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I want to use several nRF radios together with an adapter like this:

enter image description here

Also, for the device I'm using these for (two nRF's) also I have other components which I put on a breadboard.

However, the nRF adapter does not have pins so I cannot stick it in a breadboard, but I want to keep it together. I don't like two nRF's dangling when I move the breadboard for example. Also, there does not need to be a connection from the nRFs to the breadboard.

Is there some smart idea how to connect such adapter to a breadboard? Glueing to the breadboard is not an option, since I want to reuse the breadboard. I was thinking about glueing it to IC sockets and stick them in unused holes in the breadboard but those sockets are not meant for breadboard... I can use tape maybe, but probably I'm not the first one having this 'problem' and there are better ideas.

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    \$\begingroup\$ I did come across this version of the adapter board. arduino-for-beginners.blogspot.co.uk/p/… \$\endgroup\$ – JIm Dearden Aug 1 '17 at 14:12
  • \$\begingroup\$ @JImDearden That is indeed nice, however, cost ($10 shipping cost) make it a bit much for something like that (assuming I have already 5 in possession and bought 5 new ones for about $1,50). Glueing them on a cheap IC would be cheaper, or glueing some plastic between two sets of pin headers and glue the adapter on top of it :-) \$\endgroup\$ – Michel Keijzers Aug 1 '17 at 14:20
  • \$\begingroup\$ The main reason for using the header board was you need the current at 3v3. Have a look at ebay.co.uk/itm/… as an alternative to using a header board. \$\endgroup\$ – JIm Dearden Aug 1 '17 at 14:53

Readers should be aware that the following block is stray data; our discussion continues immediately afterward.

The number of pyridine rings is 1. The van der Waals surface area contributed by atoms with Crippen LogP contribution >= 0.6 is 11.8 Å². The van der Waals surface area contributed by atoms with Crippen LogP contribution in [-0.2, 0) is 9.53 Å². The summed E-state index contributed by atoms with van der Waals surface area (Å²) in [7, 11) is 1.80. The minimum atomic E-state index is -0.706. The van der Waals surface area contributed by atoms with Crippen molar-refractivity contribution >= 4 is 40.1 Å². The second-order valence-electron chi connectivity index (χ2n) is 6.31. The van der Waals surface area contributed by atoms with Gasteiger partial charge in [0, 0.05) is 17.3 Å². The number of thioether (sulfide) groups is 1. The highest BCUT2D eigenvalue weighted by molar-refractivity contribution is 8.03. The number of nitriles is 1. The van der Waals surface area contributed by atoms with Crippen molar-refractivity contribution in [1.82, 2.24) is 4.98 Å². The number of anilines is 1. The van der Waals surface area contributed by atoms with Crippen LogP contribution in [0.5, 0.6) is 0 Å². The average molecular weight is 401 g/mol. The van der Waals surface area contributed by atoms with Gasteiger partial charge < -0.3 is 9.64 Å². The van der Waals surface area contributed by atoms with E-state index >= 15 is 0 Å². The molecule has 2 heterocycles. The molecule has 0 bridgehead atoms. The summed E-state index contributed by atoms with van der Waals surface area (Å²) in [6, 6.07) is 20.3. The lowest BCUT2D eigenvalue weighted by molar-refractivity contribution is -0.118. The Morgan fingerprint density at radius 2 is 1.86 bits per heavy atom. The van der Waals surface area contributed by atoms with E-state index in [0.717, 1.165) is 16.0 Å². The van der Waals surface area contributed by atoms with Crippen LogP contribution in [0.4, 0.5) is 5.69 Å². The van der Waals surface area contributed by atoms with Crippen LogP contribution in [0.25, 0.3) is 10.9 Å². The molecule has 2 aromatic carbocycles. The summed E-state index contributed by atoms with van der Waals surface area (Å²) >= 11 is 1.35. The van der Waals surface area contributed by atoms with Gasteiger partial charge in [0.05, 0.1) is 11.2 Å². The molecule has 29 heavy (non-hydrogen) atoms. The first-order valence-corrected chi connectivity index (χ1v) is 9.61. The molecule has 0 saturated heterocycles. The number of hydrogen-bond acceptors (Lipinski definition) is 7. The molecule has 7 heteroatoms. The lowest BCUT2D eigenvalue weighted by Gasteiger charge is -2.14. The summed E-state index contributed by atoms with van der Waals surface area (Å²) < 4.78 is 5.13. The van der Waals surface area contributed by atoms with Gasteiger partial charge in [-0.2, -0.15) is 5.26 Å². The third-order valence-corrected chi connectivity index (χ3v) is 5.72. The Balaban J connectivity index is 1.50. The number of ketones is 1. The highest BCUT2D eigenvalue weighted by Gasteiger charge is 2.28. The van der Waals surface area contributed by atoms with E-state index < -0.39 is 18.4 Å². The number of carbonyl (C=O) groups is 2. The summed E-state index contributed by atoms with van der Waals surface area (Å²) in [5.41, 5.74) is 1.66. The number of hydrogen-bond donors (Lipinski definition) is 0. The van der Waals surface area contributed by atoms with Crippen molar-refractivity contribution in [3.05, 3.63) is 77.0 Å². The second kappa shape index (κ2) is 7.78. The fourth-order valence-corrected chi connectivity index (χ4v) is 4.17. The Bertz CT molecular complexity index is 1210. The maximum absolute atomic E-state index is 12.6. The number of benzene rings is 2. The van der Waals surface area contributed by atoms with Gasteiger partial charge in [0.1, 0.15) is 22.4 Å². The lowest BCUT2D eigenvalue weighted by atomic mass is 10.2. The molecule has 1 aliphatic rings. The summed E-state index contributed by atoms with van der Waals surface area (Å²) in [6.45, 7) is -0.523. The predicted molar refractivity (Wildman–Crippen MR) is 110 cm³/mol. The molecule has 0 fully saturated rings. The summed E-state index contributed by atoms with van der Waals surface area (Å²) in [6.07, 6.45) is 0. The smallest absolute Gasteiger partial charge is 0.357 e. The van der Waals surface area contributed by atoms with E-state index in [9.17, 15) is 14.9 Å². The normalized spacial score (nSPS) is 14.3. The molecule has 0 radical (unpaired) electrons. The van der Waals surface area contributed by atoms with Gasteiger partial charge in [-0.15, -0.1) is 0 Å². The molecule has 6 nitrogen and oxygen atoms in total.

• \$\begingroup\$ @Jim Dearden True .. and possible some capacitors. But I already have those adapters ... tomorrow when I'm home I'm going to check if I can use an IC with some tape/elastic or glue (DIP8 ICs like 74HC595N cost like 5 cents) \$\endgroup\$ – Michel Keijzers Aug 1 '17 at 14:56
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I put this as answer to maybe bring others with the same 'problem' to this idea (or not).

I think the pictures are speaking for themselves.

Some remarks:

  • I haven't checked if the elastics will bother the PCB antenna
  • It is not 100% stable while inserting wires but after that it stays quite well (depending on the strength/length of the elastics of course)
  • I used 74HC595N ... make sure no metal is pressed (in my case no problem). Otherwise use isolation tape.
  • The 74HC595N only performs as 'base', it does not make any (useful) electronic contact with both the breadboard and the RF (adapter).

Cost for 74HC595N: about 5 cents?

Advantages:

  • 74HC595N are reusable
  • Reasonable stable (after wiring)

Disadvantages:

  • It is cheap ... it looks also cheap

[Picture 1 [Picture 2]

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